Third Time’s the Charm


Reading for Fluency

Amanda Shankles

 

Rationale:

To read fluently, a student must read quickly, smoothly, and expressively. Word Recognition needs to be automatic during reading. If word recognition is automatic, reading is more enjoyable and comprehension is being focused on more. In order to become automatic in word recognition, students should read and re-read connected decodable texts. The more a student reads a specific text, the more fluent they become. In this lesson, students will learn how to read quickly, smoothly, and expressively in order to gain fluency.  Students will do this through repeated and timed readings.

Materials:

Procedure:

  1. “Today class, we are going to learn how to become more fluent readers. Fluent means faster. When we learn to read faster, we are able to enjoy reading more as well as focus on what the words are actually telling us.”
  2. Hold up a board with a sentence saying, My dog likes to dig in the grass. “I’m going to read this sentence twice. At the end, I would like someone to raise their hand and tell me what is different. M-y dog l-i-k-es to dig in the g-r-a-ss. Okay, now I’m going to read it faster. My dog likes to dig in the grass. Who can tell me what was different about the two times?” Call on a student. “Thanks right. And the second time was easier to understand.”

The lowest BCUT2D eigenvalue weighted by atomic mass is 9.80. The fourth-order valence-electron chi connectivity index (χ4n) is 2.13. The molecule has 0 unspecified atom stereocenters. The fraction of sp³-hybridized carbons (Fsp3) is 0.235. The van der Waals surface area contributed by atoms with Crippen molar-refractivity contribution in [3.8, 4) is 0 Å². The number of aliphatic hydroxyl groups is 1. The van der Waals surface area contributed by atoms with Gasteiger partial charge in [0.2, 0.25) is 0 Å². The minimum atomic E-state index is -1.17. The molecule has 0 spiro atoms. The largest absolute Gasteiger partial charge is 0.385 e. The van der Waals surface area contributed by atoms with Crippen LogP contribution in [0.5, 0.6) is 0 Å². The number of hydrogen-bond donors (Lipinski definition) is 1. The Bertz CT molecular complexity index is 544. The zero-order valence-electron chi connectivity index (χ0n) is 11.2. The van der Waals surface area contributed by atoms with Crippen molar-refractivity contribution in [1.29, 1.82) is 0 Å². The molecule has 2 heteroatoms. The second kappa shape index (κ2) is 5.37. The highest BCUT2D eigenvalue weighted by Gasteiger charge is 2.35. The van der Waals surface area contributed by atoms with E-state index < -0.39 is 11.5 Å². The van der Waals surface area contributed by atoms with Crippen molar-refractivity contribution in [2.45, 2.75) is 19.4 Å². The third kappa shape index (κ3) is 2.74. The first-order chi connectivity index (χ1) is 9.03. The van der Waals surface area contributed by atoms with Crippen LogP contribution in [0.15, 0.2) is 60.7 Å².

3. Split the class into groups of 2. Each student will have a fluency chart and pencil. Each group will have a book. “In your groups you are going to read to each other. Choose someone to read first. The first person will read the book aloud to their partner. The other partner will be the time keeper. After reading aloud once, you need to read it silently 2 times. After reading silently, read aloud again and have your partner time again. Record each of your times on the sheet. See how much faster you were able to read.”
  4. Once the first reader is done, change jobs and repeat the process.
  5. Have students come back together as a group and discuss some of the outcomes of the reading and re-reading.

Assessment:

Have students turn in time sheets and look at improvements of the timed readings. If no improvement, have those students read aloud to me to see what they are struggling with.


References:

Fuzz and the Buzz. Phonics Readers Short Vowels. Educational Insights.

Battles, Ellen. 1, 2, 3, Blast Off. (2007) http://www.auburn.edu/academic/education/reading_genie/encounters/battlesgf.html


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